Average water velocity is not a representative index of the hydraulic erosive parameter because it depends on the flow channel surface profile, fluid viscosity, and flow nature. Average shear stress along the channel bottom can also be considered a hazard parameter. Nonetheless, it is extremely difficult to resolve all erosion problems within dam spillways by solely considering shear stress, including explaining hydraulic erosion caused by dynamic block removal, brittle failure, or fatigue failure.
Bollaert [11,12] proposed a comprehensive scour model (CSM) using three methods: a comprehensive fracture mechanics (CFM) approach for analyzing erosion in close-ended joints; a dynamic impulsion (DI) approach for analyzing erosion in open-ended joints (single block); and the quasi-steady impulsion (QSI) approach for computing the scoured depth along plunge pool walls. In the CFM, stress intensity (KI) is considered a hydraulic erosive parameter and is calculated based on the maximum pressure at the plunge pool bottom. Bollaert’s DI considers uplift force to be a hydraulic erosive parameter on the basis of impulsion and Newton’s second law of thermodynamics. This method ignores the geomechanical and geometric characteristics of the rock mass. In the DI approach, it is assumed that the shear force (Fsh) is zero. Bollaert’s QSI method determines the forces applied to channel bottoms through the quasi-steady lift force (FQSL) on a protruding block, where the FQSL is dependent on uplift pressure and flow velocity.
Various studies significantly advance our understanding of turbulent fluid dynamics near rough walls. Schmidt and Schumann’s 1989 research deeply investigates turbulence within a convective boundary layer (CBL), utilizing large-eddy simulations across various roughness heights. This inquiry integrates finite-difference integration of Navier-Stokes equations, comparing outcomes with empirical data and revealing alignment in vertical mean turbulence metrics, while highlighting differences in horizontal velocity oscillations, pressure perturbations, and dissipation rates [13]. Similarly, Carlotti’s 2002 study employs large-eddy simulation (LES), rapid distortion theory, and Eulerian kinematic simulation to explore turbulence properties near the ground, revealing an inner boundary layer within an eddy surface layer, analyzing streamwise structures, spectral signatures, vertical correlations, and spectrum slope modifications [14]. In 1976, Townsend extensively investigates the intricate dynamics underpinning turbulent shear flow, unveiling chaotic behaviors driven by velocity gradients within the fluid [15]. While inspiring, it is vital to recognize that these studies may differ in terms of roughness scales and fluid mechanics contexts from our project. This contrast fuels the development of a tailored, accurate model for our unique project scenario. Together, these scholarly endeavors deepen our understanding of diverse turbulence manifestations.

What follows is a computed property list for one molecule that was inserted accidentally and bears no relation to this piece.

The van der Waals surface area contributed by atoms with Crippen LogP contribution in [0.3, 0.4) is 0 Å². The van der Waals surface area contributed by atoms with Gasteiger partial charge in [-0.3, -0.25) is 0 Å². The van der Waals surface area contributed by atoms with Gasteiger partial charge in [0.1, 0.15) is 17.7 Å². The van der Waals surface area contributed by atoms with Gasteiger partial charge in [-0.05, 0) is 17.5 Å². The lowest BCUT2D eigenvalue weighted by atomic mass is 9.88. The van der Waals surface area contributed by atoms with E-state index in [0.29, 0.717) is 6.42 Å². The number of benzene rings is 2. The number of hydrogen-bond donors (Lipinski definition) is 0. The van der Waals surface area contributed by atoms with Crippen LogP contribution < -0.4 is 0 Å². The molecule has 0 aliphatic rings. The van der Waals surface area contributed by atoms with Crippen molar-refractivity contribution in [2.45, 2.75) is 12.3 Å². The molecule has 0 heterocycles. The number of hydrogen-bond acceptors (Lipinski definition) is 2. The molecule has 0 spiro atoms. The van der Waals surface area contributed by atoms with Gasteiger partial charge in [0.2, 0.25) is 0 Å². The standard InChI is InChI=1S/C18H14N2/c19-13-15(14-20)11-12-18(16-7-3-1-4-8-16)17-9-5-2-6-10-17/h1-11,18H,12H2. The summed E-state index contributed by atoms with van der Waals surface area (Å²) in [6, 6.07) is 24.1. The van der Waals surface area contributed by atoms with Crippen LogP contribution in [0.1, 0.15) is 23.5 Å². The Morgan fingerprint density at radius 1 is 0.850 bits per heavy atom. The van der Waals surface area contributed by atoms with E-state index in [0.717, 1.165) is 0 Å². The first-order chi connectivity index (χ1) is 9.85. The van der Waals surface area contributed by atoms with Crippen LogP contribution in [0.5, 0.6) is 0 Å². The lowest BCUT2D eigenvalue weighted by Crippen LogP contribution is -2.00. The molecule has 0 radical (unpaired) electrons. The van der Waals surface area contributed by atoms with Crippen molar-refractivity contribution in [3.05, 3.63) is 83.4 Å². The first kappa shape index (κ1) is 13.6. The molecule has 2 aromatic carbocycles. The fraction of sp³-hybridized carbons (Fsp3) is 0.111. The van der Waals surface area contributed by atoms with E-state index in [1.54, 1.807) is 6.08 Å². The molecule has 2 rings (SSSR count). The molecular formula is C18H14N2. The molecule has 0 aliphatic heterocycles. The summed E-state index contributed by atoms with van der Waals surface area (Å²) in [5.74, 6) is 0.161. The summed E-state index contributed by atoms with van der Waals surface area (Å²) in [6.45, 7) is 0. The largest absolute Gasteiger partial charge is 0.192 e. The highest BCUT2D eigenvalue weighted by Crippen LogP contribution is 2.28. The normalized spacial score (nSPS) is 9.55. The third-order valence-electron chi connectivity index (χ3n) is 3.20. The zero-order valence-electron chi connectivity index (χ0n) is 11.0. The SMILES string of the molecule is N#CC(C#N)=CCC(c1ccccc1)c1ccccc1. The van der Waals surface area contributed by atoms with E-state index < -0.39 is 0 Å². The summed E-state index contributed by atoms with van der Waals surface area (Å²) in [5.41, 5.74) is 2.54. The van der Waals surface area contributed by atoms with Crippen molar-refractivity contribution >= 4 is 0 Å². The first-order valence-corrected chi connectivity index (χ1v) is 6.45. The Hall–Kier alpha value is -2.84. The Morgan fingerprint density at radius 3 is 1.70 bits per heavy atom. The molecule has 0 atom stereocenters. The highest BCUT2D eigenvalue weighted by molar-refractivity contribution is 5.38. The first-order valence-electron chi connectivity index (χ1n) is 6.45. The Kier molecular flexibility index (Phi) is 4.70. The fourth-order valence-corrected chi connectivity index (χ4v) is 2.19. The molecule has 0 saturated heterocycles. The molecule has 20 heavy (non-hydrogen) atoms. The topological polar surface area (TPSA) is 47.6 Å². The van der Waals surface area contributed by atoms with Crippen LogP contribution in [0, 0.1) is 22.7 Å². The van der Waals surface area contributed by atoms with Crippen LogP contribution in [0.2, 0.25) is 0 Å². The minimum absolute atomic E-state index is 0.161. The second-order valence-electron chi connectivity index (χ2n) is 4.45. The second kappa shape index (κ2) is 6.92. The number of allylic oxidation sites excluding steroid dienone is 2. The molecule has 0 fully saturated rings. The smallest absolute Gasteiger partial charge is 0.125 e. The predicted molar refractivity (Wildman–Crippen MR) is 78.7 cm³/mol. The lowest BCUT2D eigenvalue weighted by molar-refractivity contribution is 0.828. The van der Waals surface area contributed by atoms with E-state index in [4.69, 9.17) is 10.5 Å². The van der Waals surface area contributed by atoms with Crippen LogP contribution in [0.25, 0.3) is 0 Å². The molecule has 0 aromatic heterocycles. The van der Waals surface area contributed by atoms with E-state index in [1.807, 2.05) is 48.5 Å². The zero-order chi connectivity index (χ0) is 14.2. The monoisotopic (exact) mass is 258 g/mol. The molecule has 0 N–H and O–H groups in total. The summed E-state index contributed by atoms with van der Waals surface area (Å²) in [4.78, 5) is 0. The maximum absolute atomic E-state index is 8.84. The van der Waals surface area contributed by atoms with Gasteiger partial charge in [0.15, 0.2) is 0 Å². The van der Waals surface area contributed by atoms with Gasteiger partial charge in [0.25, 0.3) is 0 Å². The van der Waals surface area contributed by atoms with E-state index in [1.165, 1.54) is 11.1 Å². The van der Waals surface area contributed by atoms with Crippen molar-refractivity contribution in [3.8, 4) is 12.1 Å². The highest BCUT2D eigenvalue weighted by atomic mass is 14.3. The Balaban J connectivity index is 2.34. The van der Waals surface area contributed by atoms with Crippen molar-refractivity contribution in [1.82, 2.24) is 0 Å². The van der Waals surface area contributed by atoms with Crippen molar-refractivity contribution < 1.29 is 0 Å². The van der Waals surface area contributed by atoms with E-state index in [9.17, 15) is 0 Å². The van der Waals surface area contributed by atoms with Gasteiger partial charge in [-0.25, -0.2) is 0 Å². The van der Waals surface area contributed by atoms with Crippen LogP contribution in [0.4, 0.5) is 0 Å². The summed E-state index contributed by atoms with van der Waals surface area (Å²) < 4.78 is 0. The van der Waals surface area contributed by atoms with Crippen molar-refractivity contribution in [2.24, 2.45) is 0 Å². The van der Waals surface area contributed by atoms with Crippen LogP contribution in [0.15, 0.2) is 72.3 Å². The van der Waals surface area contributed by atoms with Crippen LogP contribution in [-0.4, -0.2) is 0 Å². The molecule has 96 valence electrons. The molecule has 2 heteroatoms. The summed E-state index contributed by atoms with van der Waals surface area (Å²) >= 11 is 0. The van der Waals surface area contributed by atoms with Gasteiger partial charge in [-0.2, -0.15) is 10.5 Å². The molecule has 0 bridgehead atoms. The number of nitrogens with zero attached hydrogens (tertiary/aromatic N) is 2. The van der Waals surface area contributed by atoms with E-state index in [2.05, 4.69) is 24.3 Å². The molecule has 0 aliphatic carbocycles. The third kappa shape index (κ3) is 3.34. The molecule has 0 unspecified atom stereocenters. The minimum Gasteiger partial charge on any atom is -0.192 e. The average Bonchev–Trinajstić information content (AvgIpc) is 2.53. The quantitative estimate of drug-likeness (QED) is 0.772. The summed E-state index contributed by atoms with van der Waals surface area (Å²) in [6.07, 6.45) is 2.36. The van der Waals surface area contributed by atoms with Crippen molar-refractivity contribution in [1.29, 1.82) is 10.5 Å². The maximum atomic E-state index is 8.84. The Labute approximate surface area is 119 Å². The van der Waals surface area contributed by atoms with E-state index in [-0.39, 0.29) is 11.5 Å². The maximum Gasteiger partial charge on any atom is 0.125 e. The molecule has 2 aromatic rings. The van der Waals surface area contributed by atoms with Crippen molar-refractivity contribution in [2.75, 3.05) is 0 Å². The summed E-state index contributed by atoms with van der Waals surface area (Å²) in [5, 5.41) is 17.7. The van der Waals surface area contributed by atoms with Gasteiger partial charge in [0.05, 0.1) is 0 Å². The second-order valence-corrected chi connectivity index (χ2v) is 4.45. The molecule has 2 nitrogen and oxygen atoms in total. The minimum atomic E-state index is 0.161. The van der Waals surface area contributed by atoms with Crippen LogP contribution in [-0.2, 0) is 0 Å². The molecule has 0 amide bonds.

Existing methods of assessing and predicting hydraulic erodibility are limited by several elements, and these approaches can be used only in specific situations and conditions. Moreover, a unique parameter is lacking to measure the erosive agent of water when assessing rock mass erodibility. For example, numerous equations exist for determining the unit stream power dissipation of water (ΠUD)—initially developed using internal flow conditions. The concept of stress intensity (KI) was originally developed for metallurgical analysis [11] and is only used to estimate the probability of joint propagation in intact rocks, not rock masses. When the existing methods are compared (Table 1), the stream power dissipation parameter is the most commonly used; however, spillway geometry is not considered.
Table 1. Existing hydraulic erosive indices.
Table 1. Existing hydraulic erosive indices.
Hydraulic Erosive ParameterEquation
ParameterApproach
Unit stream power dissipation (ΠUD) and Stream power dissipation (ΠD) (Van Schalkwyk 1994) [10] Π D = ρ · g · q · S
(Annandale 1995) [6] Π D = γ · q · E
(Pells 2016) [1] Π U D = ρ · g · q d E d x
Velocity (V) (Weisbach 1845, Darcy 1857) [16,17] V = 8 g f R H · S f cos θ
(Manning et al., 1890) [18] V = 1 n R H 2 / 3 · S 1 / 2
Shear stress (τb) (Yunus 2010) [19] τ ¯ b = ρ · g · R H · S cos β
τ ¯ b = ρ · g · R H · S f cos β
MPM (Khodashenas and Paquier 1999) [20] τ i = ρ · g · R · J f
(Prasad and Russell 2000) [21] τ ¯ ( b ) ρ g h J f = 1 0.01 % S F w 1 + P ( w ) P ( b )
(Yang and Lim 2005) [22] τ ¯ ( b ) ρ g h J f = 1 + h b 1 tan β ψ h b 1 sin ϴ
(Guo and Julien 2005) [23] τ ¯ ( b ) ρ g h J f = 4 π A r c t g e x p π h b + 4 π h b e x p h b
(Seckin, Seckin et al., 2006) [24] τ ¯ b ρ g R S f = a + b B / H 1 + c B / H + d B / H 2
(Severy and Felder 2017) [25] τ 0 = 1 8 f ρ V 2
Stress intensity (KI) Bollaert and Schleiss 2002) [11] K I = 0.8 · P m a x · F · π · L f
Lifting force (FL) (Bollaert and Schleiss 2002) [11] I = 0 Δ t p u l s e F u F o G b F s h · d t = m · V Δ t p u l s e